I wish I knew where my life was headed. I wish I knew what was going to happen next. Right now, I am on disability and I am technically homeless. I try and stay optimistic. Maybe my writing will work out to be a job of some sort? Maybe I will become well enough to work. Maybe I will be stuck here for the rest of my life. I try to not despair. Despair is what the liar uses to defeat me.

I do what I can, one day at a time.

This post originally appeared on Medium.

If you or someone you know needs help, please visit the National Suicide Prevention Lifeline. You can also reach the Crisis Text Line by texting “START” to 741-741. Head here for a list of crisis centers around the world.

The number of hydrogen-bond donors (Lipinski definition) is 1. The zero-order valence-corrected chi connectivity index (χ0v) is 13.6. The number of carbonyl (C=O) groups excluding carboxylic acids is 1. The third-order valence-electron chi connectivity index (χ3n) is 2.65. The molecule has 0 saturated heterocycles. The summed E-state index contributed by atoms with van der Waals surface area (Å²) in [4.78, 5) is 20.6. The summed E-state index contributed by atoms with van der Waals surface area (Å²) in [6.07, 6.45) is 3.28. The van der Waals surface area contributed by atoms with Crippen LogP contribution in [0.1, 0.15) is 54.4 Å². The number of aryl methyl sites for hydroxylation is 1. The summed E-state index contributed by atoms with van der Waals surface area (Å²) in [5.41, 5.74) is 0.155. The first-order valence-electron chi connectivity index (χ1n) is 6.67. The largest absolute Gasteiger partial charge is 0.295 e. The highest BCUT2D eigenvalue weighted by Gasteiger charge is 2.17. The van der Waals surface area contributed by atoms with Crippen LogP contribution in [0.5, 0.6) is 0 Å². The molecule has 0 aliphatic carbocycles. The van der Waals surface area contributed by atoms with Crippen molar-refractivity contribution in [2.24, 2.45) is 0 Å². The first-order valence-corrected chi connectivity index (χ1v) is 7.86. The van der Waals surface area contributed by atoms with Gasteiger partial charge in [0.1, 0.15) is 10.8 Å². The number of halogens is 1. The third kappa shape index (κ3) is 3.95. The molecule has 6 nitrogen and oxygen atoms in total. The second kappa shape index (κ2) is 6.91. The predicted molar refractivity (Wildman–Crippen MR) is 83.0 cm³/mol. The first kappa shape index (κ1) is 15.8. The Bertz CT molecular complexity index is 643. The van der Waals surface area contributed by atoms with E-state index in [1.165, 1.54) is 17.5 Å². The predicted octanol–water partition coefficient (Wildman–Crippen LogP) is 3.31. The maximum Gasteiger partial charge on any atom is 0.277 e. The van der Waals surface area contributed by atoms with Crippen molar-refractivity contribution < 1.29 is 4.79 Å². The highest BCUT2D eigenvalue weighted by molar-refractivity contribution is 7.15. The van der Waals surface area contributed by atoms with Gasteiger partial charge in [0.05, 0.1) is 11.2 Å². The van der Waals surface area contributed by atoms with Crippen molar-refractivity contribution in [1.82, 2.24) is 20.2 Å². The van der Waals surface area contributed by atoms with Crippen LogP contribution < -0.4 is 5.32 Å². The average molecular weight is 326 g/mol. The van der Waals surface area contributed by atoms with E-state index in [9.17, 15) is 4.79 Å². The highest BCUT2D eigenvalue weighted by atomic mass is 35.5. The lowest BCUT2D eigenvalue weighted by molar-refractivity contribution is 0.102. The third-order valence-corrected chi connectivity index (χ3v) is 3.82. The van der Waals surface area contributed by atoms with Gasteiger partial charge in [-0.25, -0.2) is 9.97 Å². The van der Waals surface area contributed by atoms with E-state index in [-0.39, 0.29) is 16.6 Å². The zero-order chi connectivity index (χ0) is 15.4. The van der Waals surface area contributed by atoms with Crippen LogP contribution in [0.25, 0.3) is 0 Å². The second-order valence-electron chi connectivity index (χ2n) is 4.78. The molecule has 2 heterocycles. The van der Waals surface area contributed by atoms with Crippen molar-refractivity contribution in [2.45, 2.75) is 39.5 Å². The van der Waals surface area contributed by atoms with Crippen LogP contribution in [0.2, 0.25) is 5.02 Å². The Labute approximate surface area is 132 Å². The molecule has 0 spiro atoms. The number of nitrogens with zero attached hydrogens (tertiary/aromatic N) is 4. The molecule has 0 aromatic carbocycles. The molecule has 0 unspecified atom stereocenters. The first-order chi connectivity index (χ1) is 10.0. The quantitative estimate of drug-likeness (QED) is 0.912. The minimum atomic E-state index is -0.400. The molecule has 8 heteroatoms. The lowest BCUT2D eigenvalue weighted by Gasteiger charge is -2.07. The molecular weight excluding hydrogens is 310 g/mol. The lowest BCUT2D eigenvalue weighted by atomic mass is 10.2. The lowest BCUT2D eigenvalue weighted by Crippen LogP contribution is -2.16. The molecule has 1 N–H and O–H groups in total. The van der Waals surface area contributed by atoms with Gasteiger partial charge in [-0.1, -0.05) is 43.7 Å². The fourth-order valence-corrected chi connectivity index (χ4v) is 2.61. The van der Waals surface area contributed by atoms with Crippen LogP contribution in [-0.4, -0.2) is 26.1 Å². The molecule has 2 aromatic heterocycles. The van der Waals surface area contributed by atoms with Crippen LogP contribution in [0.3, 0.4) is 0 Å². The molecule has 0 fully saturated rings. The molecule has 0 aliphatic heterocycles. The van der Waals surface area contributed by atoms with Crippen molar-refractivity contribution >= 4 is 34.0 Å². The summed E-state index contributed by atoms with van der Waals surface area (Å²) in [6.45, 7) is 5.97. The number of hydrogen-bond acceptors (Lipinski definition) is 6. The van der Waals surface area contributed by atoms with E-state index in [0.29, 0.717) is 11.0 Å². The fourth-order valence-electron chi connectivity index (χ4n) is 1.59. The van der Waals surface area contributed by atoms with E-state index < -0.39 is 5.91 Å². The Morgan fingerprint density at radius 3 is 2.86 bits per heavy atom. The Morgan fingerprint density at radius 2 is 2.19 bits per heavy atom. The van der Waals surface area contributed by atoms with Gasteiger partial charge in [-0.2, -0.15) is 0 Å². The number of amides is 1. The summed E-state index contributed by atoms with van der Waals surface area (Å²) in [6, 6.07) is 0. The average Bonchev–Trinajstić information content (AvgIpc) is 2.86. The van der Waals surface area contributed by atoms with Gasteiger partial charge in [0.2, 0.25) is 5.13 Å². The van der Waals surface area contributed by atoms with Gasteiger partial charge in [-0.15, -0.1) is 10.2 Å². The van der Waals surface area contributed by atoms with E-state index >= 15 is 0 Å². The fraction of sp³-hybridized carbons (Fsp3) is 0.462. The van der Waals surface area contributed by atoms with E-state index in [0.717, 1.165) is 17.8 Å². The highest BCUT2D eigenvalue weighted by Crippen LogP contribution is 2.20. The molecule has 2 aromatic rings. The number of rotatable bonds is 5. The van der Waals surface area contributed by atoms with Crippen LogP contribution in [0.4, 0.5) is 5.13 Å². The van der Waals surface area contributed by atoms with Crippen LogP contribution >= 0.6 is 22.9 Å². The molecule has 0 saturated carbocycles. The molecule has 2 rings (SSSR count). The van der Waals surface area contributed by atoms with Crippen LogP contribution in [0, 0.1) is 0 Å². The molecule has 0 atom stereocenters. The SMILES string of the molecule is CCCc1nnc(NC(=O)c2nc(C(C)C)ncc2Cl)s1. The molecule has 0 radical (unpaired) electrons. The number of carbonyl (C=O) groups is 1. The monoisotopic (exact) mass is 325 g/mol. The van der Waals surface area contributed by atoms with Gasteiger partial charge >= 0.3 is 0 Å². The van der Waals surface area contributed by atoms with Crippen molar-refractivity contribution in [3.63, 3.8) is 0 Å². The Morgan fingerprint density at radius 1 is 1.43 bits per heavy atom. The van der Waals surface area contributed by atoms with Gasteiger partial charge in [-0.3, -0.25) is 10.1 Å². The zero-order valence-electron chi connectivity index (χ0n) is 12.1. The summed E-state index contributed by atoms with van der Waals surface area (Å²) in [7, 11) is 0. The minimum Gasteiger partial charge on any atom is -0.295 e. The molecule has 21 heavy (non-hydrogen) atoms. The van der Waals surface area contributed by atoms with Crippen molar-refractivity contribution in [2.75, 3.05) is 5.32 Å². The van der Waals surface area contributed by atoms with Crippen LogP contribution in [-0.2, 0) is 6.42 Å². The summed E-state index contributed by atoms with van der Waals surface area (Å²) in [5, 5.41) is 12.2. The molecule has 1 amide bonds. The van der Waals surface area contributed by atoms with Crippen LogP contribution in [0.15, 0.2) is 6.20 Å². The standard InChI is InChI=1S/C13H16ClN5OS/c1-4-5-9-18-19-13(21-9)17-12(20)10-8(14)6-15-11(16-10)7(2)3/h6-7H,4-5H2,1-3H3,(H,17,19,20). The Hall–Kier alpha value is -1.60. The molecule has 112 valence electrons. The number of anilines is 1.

The Crisis Text Line is looking for volunteers! If you’re interesting in becoming a Crisis Counselor, you can learn more information here.

The picture is my psychiatric service dog with me during an anxiety attack
The picture is my psychiatric service dog with me during an anxiety attack.

After a year and a half of hospitalizations, misdiagnoses, countless medication changes and many unanswered questions, I was fortunate enough to get an evaluation appointment with one of the best mental health specialists in the country. My parents and I drove six hours south to meet this doctor to hear his opinions on my diagnosis and future treatment.

The evaluation process took more than five hours. At the end of the day, the doctor said, “There is no need for her to be on antipsychotic medication because she actually has a severe anxiety disorder.”